I cruise in at 500-800 in the flue above my hearthstone heritage woodstove.
     
  10. laynes69

    laynes69 Addicted to ArboristSite

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    Rule of thumb is double your external temps to get a rough idea of the inside flue temps. 500 external would be considered overfiring. Your problem is your sending too much heat out the chimney. I'd imagine your using alot of wood at those temps. Do you have a baro? Our flue temps are half of yours and we get 150+ at the plenum of the furnace. As far as where your flue temps need to be, thats impossible to answer. When a units dampers are open it will operate much higher than a normal operation with the dampers closed. So your home and climate will determine where you need it to run to stay comfortable.
     
  11. centennial60

    centennial60 ArboristSite Member

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    I've tried running different damper settings and different settings on my induction fan to achive different flue temps and the most i can get out of my furnace is 120 degrees at the plenum and that was probably over firing the stove. i'm begining to think that my furnace is just a poor design, 150 degrees at the plenum would sure be nice.
     
  12. slofr8

    slofr8 ArboristSite Operative

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    That's what I do. Exactly. Same stove too!
     
  13. vwboomer

    vwboomer ArboristSite Operative

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    While it's true that there are easier ways to monitor than a thermocouple/PID controller setup, you can't read your dial thermometer from the living room when the furnace is in the basement ;)
    Plus the geek factor of the digital readout in the living room of course.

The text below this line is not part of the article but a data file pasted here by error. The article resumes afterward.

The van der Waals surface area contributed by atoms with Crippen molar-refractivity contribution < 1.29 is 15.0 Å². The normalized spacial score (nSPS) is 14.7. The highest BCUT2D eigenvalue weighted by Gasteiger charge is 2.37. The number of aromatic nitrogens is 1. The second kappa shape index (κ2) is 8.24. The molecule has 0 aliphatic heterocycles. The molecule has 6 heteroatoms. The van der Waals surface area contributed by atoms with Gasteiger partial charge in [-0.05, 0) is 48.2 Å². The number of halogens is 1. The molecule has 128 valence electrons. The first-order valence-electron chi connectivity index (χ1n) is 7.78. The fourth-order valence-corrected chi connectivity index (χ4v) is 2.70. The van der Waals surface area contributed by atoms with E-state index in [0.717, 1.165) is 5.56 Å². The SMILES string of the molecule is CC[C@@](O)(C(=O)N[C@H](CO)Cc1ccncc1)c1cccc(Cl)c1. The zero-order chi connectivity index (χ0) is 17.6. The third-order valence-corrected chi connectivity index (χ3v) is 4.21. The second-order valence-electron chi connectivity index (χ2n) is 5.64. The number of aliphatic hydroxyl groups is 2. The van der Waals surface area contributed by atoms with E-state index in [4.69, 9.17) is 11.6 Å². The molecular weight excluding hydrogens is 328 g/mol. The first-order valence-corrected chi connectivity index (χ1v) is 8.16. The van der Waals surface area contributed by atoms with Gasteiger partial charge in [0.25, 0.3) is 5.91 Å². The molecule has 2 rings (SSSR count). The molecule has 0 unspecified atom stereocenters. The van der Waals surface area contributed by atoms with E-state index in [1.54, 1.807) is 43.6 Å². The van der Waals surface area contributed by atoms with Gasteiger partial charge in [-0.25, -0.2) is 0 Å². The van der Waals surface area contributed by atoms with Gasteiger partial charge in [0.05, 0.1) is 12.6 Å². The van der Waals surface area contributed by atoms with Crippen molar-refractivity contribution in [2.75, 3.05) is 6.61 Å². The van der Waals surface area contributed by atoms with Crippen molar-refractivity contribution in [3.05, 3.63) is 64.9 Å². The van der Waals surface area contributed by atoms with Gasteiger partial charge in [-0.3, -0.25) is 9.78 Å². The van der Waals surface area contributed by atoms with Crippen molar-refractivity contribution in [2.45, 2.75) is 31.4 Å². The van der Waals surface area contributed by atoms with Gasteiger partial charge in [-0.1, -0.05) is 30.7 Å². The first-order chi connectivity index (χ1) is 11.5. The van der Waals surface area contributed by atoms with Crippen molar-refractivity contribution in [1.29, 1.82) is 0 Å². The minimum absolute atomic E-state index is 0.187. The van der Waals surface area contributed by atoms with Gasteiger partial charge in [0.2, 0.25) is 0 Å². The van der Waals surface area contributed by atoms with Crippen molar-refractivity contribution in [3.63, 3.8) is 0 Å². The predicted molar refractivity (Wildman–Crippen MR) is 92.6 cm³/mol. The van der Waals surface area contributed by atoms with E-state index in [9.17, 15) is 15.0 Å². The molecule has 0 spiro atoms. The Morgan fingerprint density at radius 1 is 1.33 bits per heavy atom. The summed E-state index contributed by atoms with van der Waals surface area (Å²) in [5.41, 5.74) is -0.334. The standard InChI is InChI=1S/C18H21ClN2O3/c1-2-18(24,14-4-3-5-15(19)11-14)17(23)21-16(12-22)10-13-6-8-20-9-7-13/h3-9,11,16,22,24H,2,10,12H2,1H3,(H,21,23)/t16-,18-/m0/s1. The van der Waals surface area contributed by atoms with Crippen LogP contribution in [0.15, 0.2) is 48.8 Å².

14. Merc1100sc

    Merc1100sc ArboristSite Lurker

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    Hello all. I just came across this thread via an Internet search. I have a Lopi wood stove with an open/close type damper. It has a Condar flue temp thermostat mounted about 18" above the top of the stove. The thermostats reads up to 900F. It has a "too cool" range up to about 220. I try to run it around 400 and get it up to around 500 or so at least once during a days use. Anything around 400 or so it throws a ton of heat with the damper in the closed position. After reading this thread I'm wondering if I'm running it too cool? Or do I just have a different type of stove than mentioned above. As I said the thermo oh reads up to 900. I've had it to 750 or so a couple times and it generates a lot of heat. I was scared of overturning it. Any thoughts anyone?

    Thanks
     
  15. Mac88

    Mac88 Addicted to ArboristSite

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    Welcome to AS.

    We have a circa 1988 Vermont Castings airtight. The owner's manual states:

    Use these temperature ranges as general indicators of heat output:

    Low to medium 350-500°F (177-260°C)
    Medium 500-600°F (260-318°C)
    High 600-750°F (318-399°C)

    Measured at the stove griddle.


    We use a digital handheld IR thermometer (instantaneous read). We also use a magnetic chimney thermometer mounted about 16" above the stove, for reference. The chimney thermometer does not react quickly to temperature changes.

    There are as many opinions as there are stove owners. I always go by what the manufacturer states.
     
    Last edited: Dec 25, 2012
  16. fun175

    fun175 ArboristSite Lurker

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    low plenum temp

    you may be moving air thru the plenum to fast......
    not picking up enough heat from surface of firebox. Just a thought.
    to many cfm from blower????
     
  17. pilot1

    pilot1 New Member

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    I drilled a hole in stove pipe about 18" from furnace and installed an old grill thermometer. This works pretty well for me.